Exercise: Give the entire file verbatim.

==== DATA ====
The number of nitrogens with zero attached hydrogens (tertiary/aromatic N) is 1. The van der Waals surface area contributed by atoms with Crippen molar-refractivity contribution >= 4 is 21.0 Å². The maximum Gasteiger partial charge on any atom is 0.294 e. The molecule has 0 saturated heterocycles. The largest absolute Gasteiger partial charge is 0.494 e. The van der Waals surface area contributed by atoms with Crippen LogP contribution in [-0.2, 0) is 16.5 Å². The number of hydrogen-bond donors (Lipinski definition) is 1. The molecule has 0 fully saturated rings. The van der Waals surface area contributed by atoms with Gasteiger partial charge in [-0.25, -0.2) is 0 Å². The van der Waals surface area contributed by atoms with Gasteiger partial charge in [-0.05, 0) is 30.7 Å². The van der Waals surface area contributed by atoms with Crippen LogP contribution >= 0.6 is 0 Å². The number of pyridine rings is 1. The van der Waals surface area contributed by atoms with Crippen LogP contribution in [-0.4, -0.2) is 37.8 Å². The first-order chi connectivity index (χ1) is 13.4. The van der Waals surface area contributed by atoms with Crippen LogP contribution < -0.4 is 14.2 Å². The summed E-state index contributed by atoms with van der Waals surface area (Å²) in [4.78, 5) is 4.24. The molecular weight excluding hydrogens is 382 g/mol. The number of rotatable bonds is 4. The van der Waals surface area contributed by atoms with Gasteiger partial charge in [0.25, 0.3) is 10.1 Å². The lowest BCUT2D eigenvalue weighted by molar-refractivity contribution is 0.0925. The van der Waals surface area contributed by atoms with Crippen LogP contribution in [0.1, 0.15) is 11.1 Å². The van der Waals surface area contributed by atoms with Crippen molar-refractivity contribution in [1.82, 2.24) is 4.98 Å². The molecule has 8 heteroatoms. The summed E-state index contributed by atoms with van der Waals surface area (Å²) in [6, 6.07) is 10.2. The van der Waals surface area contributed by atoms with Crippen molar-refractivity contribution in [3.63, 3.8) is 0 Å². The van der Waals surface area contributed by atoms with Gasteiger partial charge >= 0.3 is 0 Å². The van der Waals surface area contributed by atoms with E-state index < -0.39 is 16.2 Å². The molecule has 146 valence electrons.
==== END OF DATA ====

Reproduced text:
The number of nitrogens with zero attached hydrogens (tertiary/aromatic N) is 1. The van der Waals surface area contributed by atoms with Crippen molar-refractivity contribution >= 4 is 21.0 Å². The maximum Gasteiger partial charge on any atom is 0.294 e. The molecule has 0 saturated heterocycles. The largest absolute Gasteiger partial charge is 0.494 e. The van der Waals surface area contributed by atoms with Crippen LogP contribution in [-0.2, 0) is 16.5 Å². The number of hydrogen-bond donors (Lipinski definition) is 1. The molecule has 0 fully saturated rings. The van der Waals surface area contributed by atoms with Gasteiger partial charge in [-0.25, -0.2) is 0 Å². The van der Waals surface area contributed by atoms with Gasteiger partial charge in [-0.05, 0) is 30.7 Å². The van der Waals surface area contributed by atoms with Crippen LogP contribution >= 0.6 is 0 Å². The number of pyridine rings is 1. The van der Waals surface area contributed by atoms with Crippen LogP contribution in [-0.4, -0.2) is 37.8 Å². The first-order chi connectivity index (χ1) is 13.4. The van der Waals surface area contributed by atoms with Crippen LogP contribution < -0.4 is 14.2 Å². The summed E-state index contributed by atoms with van der Waals surface area (Å²) in [4.78, 5) is 4.24. The molecular weight excluding hydrogens is 382 g/mol. The number of rotatable bonds is 4. The van der Waals surface area contributed by atoms with Gasteiger partial charge in [0.25, 0.3) is 10.1 Å². The lowest BCUT2D eigenvalue weighted by molar-refractivity contribution is 0.0925. The van der Waals surface area contributed by atoms with Crippen LogP contribution in [0.1, 0.15) is 11.1 Å². The van der Waals surface area contributed by atoms with Crippen molar-refractivity contribution in [1.82, 2.24) is 4.98 Å². The molecule has 8 heteroatoms. The summed E-state index contributed by atoms with van der Waals surface area (Å²) in [6, 6.07) is 10.2. The van der Waals surface area contributed by atoms with Crippen molar-refractivity contribution in [3.63, 3.8) is 0 Å². The van der Waals surface area contributed by atoms with Gasteiger partial charge >= 0.3 is 0 Å². The van der Waals surface area contributed by atoms with E-state index < -0.39 is 16.2 Å². The molecule has 146 valence electrons.